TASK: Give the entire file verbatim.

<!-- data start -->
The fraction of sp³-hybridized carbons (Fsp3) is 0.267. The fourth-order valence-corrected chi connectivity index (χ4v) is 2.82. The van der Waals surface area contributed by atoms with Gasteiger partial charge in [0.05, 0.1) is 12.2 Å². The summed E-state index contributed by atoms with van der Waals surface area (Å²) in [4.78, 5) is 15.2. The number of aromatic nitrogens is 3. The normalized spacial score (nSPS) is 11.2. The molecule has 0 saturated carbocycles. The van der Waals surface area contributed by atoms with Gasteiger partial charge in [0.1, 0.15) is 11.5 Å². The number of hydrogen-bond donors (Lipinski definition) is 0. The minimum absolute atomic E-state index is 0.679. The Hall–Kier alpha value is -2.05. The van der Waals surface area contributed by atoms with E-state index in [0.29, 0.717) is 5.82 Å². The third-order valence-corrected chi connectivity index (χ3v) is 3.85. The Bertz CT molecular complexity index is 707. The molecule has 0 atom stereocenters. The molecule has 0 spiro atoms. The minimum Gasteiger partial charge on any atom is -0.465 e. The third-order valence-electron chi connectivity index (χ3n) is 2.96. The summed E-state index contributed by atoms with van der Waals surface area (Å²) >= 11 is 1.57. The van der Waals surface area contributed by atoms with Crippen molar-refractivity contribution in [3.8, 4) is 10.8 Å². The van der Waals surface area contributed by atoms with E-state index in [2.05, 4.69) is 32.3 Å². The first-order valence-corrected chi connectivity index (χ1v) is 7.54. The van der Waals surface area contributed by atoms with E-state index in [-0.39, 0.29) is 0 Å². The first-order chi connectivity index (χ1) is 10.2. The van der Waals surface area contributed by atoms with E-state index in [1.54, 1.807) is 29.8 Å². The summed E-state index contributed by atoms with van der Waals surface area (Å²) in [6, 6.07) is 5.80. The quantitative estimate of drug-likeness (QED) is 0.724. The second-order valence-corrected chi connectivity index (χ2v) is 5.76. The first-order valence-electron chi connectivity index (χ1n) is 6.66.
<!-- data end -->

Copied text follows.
The fraction of sp³-hybridized carbons (Fsp3) is 0.267. The fourth-order valence-corrected chi connectivity index (χ4v) is 2.82. The van der Waals surface area contributed by atoms with Gasteiger partial charge in [0.05, 0.1) is 12.2 Å². The summed E-state index contributed by atoms with van der Waals surface area (Å²) in [4.78, 5) is 15.2. The number of aromatic nitrogens is 3. The normalized spacial score (nSPS) is 11.2. The molecule has 0 saturated carbocycles. The van der Waals surface area contributed by atoms with Gasteiger partial charge in [0.1, 0.15) is 11.5 Å². The number of hydrogen-bond donors (Lipinski definition) is 0. The minimum absolute atomic E-state index is 0.679. The Hall–Kier alpha value is -2.05. The van der Waals surface area contributed by atoms with E-state index in [0.29, 0.717) is 5.82 Å². The third-order valence-corrected chi connectivity index (χ3v) is 3.85. The Bertz CT molecular complexity index is 707. The molecule has 0 atom stereocenters. The molecule has 0 spiro atoms. The minimum Gasteiger partial charge on any atom is -0.465 e. The third-order valence-electron chi connectivity index (χ3n) is 2.96. The summed E-state index contributed by atoms with van der Waals surface area (Å²) >= 11 is 1.57. The van der Waals surface area contributed by atoms with Crippen molar-refractivity contribution in [3.8, 4) is 10.8 Å². The van der Waals surface area contributed by atoms with E-state index in [2.05, 4.69) is 32.3 Å². The first-order valence-corrected chi connectivity index (χ1v) is 7.54. The van der Waals surface area contributed by atoms with E-state index in [-0.39, 0.29) is 0 Å². The first-order chi connectivity index (χ1) is 10.2. The van der Waals surface area contributed by atoms with E-state index in [1.54, 1.807) is 29.8 Å². The summed E-state index contributed by atoms with van der Waals surface area (Å²) in [6, 6.07) is 5.80. The quantitative estimate of drug-likeness (QED) is 0.724. The second-order valence-corrected chi connectivity index (χ2v) is 5.76. The first-order valence-electron chi connectivity index (χ1n) is 6.66.